In battling existing and newly emerging viral infections and cancer, nucleoside analogues (NAs) represent a prominent and highly potent weapon in the medicinal arsenal. Administered as membrane-penetrating nucleosidic prodrugs, the compounds require intracellular activation by deoxynucleoside kinases (dNKs) and deoxynucleotide kinases (dNPKs) into their bioactive triphosphate anabolites. In recent years, dNKs and dNPKs have taken on a key role in the quest for new and more potent antiviral and anticancer drugs. Emerging resistance to NAs upon long-term exposure, accumulation of cytotoxic intermediates, and failure of a large percentage of new prodrugs in vivo has been linked to problems associated with the phosphorylation cascade. The proposed research program focuses on the engineering of mammalian and bacterial dNKs and dNPKs, tailoring catalysts for optimal specificity toward NAs to maximize prodrug efficiency upon codelivery in cancer and antiviral therapy. Employing a novel, homology- independent combinatorial technique named SCRATCHY enables us to produce vast numbers of hybrid constructs from parents with high sequence diversity as found in the dNK/dNPK family. Functional hybrid candidates are subsequently selected by genetic selection and high-throughput screening. We will 1) Demonstrate that protein fragment swapping between structure-homologous proteins can generate hybrid enzymes that exhibit desired function, 2) Validate the performance of hybrid kinases through co-administration with prodrugs in cell-based assays, and 3) Develop a framework to study the structure-function relationship of dNKs and dNPKs.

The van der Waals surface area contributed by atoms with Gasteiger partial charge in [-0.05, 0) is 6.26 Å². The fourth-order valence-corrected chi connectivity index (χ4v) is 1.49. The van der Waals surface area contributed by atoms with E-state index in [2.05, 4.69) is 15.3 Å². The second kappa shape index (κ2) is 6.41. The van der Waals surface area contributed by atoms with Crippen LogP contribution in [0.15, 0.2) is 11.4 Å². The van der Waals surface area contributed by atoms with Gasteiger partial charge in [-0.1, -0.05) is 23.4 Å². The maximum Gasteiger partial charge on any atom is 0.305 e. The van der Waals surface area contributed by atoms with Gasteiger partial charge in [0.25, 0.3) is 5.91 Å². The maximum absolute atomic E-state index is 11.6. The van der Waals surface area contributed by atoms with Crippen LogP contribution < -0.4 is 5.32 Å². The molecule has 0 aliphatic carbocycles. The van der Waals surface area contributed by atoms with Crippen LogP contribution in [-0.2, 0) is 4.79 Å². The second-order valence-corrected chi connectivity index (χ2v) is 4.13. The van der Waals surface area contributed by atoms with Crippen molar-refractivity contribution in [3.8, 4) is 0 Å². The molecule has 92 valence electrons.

The specific aims of this work are: 1) To identify engineered dNKs with improved NA specificity, 2) To generate novel catalysts that perform multistep phosphorylation, 3) To improve the versatility of structure-based protein engineering, and 4) To evaluate functional hybrid enzymes on established and novel NAs in vitro and in vivo. The results from these studies will have far-reaching implications on viral disease and cancer treatment, affecting existing prodrugs as well as potential drug candidates by facilitating their phosphorylation independent of cellular dNK activation. Finally, the structural diversity of the hybrid proteins will be a rich source for fundamental structure-function studies.
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|Lutz, Stefan (2010) Biochemistry. Reengineering enzymes. Science 329:285-7|
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|Lutz, Stefan; Liu, Lingfeng; Liu, Yichen (2009) Engineering Kinases to Phosphorylate Nucleoside Analogs for Antiviral and Cancer Therapy. Chimia (Aarau) 63:737-744|
|Kazlauskas, Romas; Lutz, Stefan (2009) Engineering enzymes by 'intelligent' design. Curr Opin Chem Biol 13:1-2|
|Iyidogan, Pinar; Lutz, Stefan (2008) Systematic exploration of active site mutations on human deoxycytidine kinase substrate specificity. Biochemistry 47:4711-20|
|Segura-Pena, Dario; Lutz, Stefan; Monnerjahn, Christian et al. (2007) Binding of ATP to TK1-like enzymes is associated with a conformational change in the quaternary structure. J Mol Biol 369:129-41|
|Gerth, Monica L; Lutz, Stefan (2007) Mutagenesis of non-conserved active site residues improves the activity and narrows the specificity of human thymidine kinase 2. Biochem Biophys Res Commun 354:802-7|
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